Top Portrait Photography Lighting Styles

Top Portrait Photography Lighting Styles

Top Portrait Photography Lighting Styles

06:42 21 November in Photography Blog

There are many different lighting styles when it comes to portrait photography. Really, the lights can be adjusted so much, placed in so many different locations, that it just comes down to the photographer’s preference and creative vision.

But, for the photographer just getting started in a professional photo studio, whether at home or in a photography studio rental, here’s a little help. There are five basic lighting styles used in portrait photography in professional photo studios: Rim, Paramount, Loop, Rembrandt and Split.

Rim Lighting

This dramatic style is also known as profile lighting and it’s often used when your model’s head is turned at a 90-degree angle from the lens. Rim lighting is used to accent a person’s elegant features. The key light sits behind the model to illuminate their profile and to produce a highlight on the edge of their face.

In addition, the key light highlights their neck and hair. Try to make sure the center of the accent is on the face though. The fill light is placed on the same side as the key light and the shadows are filled in with a reflector. You can also use a hair light opposite the key light to separate the model’s hair from the background.

Top Portrait Photography Lighting Styles

Paramount Lighting

This type of lighting may also be known as butterfly lighting. It’s basically a feminine style which provides a symmetrical and butterfly type of shadow underneath the nose of the subject. It typically emphasizes the skin and high cheekbones.

Paramount lighting isn’t used often when photographing men since it can make their eye sockets and cheeks appear too hollow. In paramount lighting, you place the key light directly in front of the model’s face and high up parallel to the vertical line of their nose. The fill light should be positioned at head level of the subject and right underneath the key light.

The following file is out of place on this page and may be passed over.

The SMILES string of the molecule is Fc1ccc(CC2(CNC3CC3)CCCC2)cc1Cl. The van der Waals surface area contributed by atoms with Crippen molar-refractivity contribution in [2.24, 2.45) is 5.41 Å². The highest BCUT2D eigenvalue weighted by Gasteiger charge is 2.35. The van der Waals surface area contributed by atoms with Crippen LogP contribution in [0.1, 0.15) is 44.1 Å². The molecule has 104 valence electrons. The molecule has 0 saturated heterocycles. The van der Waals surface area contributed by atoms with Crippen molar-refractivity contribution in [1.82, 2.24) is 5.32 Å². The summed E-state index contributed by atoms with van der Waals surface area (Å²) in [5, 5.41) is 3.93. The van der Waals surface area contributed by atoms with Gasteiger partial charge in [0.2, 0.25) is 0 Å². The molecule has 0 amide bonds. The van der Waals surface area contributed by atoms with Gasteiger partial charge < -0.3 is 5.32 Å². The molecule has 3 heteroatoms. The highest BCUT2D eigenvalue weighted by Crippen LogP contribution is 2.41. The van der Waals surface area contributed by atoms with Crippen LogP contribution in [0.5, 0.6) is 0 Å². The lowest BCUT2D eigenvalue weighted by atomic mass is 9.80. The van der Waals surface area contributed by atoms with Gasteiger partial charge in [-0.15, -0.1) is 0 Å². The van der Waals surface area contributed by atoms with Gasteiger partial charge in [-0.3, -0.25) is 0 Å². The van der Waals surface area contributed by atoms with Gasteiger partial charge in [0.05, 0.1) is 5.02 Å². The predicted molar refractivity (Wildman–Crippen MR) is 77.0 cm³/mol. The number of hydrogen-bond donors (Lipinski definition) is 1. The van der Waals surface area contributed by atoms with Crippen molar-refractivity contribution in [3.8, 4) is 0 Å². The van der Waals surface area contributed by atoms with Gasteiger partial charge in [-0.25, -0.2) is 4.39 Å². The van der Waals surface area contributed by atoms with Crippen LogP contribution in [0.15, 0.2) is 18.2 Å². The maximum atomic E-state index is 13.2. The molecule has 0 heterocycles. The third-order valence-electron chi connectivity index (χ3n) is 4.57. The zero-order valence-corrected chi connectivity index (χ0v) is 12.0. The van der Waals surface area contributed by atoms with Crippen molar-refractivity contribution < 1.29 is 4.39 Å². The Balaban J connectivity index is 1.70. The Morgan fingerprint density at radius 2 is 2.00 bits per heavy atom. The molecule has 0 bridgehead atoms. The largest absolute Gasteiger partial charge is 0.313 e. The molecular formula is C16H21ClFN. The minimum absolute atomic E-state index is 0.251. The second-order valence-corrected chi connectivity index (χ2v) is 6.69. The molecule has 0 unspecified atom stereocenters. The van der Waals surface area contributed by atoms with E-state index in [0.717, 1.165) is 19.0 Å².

Both the fill and key lights are on the same side of your camera so a reflector should be placed opposite them and close to your subject as this will fill in any deep shadows on their shaded cheek and the neck. The hair light is placed opposite the key light and should be used to light just the hair and not the face. The background light will be behind your subject and lower down.

Loop Lighting

This type of lighting is basically a version of paramount lighting and is often used for subjects with oval or average-shaped faces. The key light will be lower and to the side of your subject to create a shadow under their nose which resembles a small loop on the shadowed side of the face.

The fill light is positioned on the opposite side of the key light and closer to the subject-camera axis. Make sure the fill light doesn’t cast a shadow. The background and hair lights can be used the same as in paramount lighting.

Rembrandt Lighting

This style is named after the famous Dutch artist Rembrandt, who illuminated his subjects with skylights. In portrait photography, the shadowed cheek of your subject will show a small triangular-shaped highlight. This dramatic lighting style is commonly used with male models and is often used with a weak fill light as this will accentuate the highlight on the shadowed-side.

The key light is placed further away from and lower to the side when compared to paramount and loop lighting. The fill light will be similar to loop lighting, but the hair light is generally a bit closer to your subject to create more brilliant hair highlights.

The background light will be placed in the standard position, but kickers can be utilized to delineate the sides of your model’s face and add brilliant highlights to their shoulders and face. Just be sure that the lights aren’t shining directly into the lens of the camera.

Top Portrait Photography Lighting Styles

Split Lighting

The key light will illuminate just half of the subject’s face in split lighting. This style has a good slimming effect as it can appear to narrow a wide nose and/or face. Facial irregularities can also be hidden when used in combination with weak fill light.

If you use split lighting without a fill light it can be quite dramatic. The key light will be moved further to the subject’s side and lower down. The fill, hair, and background lighting are used in the normal positions. Split lighting will basically divide the subject’s face in half with one side being shadowed and the other highlighted.

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